New aerial images of the Oso landslide show the topography of the debris field in unprecedented detail.
The images were commissioned by the Washington State Department of Transportation and are based on a laser-surveying technique called lidar — light detection and ranging. In the survey, a plane equipped with a laser scanner flew over the area, firing thousands of light pulses per second. The system builds a three-dimensional map of the surface based on how long it takes those pulses to bounce back.
Sophisticated software weeds out signals that bounce off trees and structures, essentially peeling away the vegetation to reveal the terrain below. Elevations in lidar maps are accurate to within a few inches.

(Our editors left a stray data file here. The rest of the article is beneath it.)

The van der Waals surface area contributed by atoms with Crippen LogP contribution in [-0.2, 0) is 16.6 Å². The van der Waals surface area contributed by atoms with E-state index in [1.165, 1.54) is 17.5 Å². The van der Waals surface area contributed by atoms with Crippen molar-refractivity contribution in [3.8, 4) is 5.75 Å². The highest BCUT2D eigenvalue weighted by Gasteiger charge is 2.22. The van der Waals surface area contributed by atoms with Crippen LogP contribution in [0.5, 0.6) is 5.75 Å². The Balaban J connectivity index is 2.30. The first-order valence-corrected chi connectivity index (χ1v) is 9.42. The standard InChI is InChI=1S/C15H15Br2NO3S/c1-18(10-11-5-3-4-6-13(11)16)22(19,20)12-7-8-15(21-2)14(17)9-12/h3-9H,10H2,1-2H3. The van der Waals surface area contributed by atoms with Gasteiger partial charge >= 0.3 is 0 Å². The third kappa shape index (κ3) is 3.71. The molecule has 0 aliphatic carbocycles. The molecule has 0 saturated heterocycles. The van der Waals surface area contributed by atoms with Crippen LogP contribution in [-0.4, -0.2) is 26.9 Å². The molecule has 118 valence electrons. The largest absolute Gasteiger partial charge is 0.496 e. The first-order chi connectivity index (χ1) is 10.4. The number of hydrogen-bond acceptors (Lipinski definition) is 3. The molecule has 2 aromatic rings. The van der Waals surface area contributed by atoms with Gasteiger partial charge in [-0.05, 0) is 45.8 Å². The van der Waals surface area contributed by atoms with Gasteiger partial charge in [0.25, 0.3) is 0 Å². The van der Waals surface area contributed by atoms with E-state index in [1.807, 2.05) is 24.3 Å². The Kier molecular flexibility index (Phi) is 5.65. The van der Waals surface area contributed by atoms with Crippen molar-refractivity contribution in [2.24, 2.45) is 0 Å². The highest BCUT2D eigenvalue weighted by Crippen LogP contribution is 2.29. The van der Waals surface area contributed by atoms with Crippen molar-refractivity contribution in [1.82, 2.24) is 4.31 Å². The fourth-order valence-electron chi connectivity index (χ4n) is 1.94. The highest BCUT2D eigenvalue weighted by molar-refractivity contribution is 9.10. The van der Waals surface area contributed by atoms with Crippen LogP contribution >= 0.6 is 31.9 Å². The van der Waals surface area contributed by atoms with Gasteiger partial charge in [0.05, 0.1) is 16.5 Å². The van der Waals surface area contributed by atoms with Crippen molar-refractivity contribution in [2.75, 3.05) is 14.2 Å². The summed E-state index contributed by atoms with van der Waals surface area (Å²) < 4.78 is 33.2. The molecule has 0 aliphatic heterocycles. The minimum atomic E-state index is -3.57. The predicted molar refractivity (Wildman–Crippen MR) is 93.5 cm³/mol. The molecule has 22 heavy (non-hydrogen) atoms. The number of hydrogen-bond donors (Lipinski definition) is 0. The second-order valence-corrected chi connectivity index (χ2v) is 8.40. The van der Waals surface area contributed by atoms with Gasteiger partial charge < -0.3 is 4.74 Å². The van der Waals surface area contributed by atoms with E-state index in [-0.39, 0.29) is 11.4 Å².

State and federal geologists are analyzing the image to calculate the volume of the slide and as a baseline to compare to future images to detect any ground motion or deformation.
A zoomable version is available here.